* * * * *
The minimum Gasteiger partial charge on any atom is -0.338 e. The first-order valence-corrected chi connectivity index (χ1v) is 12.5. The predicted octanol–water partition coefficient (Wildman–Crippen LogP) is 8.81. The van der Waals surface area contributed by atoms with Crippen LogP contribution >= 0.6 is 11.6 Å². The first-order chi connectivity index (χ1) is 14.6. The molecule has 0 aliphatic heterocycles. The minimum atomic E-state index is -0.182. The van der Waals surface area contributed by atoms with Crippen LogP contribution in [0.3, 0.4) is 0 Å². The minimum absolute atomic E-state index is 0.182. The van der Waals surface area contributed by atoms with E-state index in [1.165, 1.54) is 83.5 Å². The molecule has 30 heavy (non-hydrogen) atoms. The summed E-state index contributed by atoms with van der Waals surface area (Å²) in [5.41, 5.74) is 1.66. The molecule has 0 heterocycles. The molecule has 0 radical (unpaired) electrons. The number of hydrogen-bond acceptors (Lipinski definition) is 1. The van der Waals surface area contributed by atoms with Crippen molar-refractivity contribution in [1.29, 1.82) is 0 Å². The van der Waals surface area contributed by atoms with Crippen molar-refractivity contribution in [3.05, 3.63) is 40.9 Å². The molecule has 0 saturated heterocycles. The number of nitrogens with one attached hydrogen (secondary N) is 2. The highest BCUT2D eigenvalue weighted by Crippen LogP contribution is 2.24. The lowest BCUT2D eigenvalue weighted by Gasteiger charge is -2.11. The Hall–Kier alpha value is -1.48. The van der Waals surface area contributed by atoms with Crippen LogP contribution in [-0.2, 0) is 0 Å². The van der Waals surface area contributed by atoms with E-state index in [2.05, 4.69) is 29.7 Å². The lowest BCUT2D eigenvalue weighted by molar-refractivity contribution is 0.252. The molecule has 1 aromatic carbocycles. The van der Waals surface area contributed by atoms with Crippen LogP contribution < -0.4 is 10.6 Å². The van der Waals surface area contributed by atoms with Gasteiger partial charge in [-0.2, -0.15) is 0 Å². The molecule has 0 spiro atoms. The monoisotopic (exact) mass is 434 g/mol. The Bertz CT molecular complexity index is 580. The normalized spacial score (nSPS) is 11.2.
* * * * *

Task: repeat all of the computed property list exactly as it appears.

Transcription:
The minimum Gasteiger partial charge on any atom is -0.338 e. The first-order valence-corrected chi connectivity index (χ1v) is 12.5. The predicted octanol–water partition coefficient (Wildman–Crippen LogP) is 8.81. The van der Waals surface area contributed by atoms with Crippen LogP contribution >= 0.6 is 11.6 Å². The first-order chi connectivity index (χ1) is 14.6. The molecule has 0 aliphatic heterocycles. The minimum atomic E-state index is -0.182. The van der Waals surface area contributed by atoms with Crippen LogP contribution in [0.3, 0.4) is 0 Å². The minimum absolute atomic E-state index is 0.182. The van der Waals surface area contributed by atoms with E-state index in [1.165, 1.54) is 83.5 Å². The molecule has 30 heavy (non-hydrogen) atoms. The summed E-state index contributed by atoms with van der Waals surface area (Å²) in [5.41, 5.74) is 1.66. The molecule has 0 heterocycles. The molecule has 0 radical (unpaired) electrons. The number of hydrogen-bond acceptors (Lipinski definition) is 1. The van der Waals surface area contributed by atoms with Crippen molar-refractivity contribution in [1.29, 1.82) is 0 Å². The van der Waals surface area contributed by atoms with Crippen molar-refractivity contribution in [3.05, 3.63) is 40.9 Å². The molecule has 0 saturated heterocycles. The number of nitrogens with one attached hydrogen (secondary N) is 2. The highest BCUT2D eigenvalue weighted by Crippen LogP contribution is 2.24. The lowest BCUT2D eigenvalue weighted by Gasteiger charge is -2.11. The Hall–Kier alpha value is -1.48. The van der Waals surface area contributed by atoms with Crippen LogP contribution in [-0.2, 0) is 0 Å². The van der Waals surface area contributed by atoms with E-state index in [2.05, 4.69) is 29.7 Å². The lowest BCUT2D eigenvalue weighted by molar-refractivity contribution is 0.252. The molecule has 1 aromatic carbocycles. The van der Waals surface area contributed by atoms with Crippen LogP contribution < -0.4 is 10.6 Å². The van der Waals surface area contributed by atoms with Gasteiger partial charge in [-0.2, -0.15) is 0 Å². The molecule has 0 spiro atoms. The monoisotopic (exact) mass is 434 g/mol. The Bertz CT molecular complexity index is 580. The normalized spacial score (nSPS) is 11.2.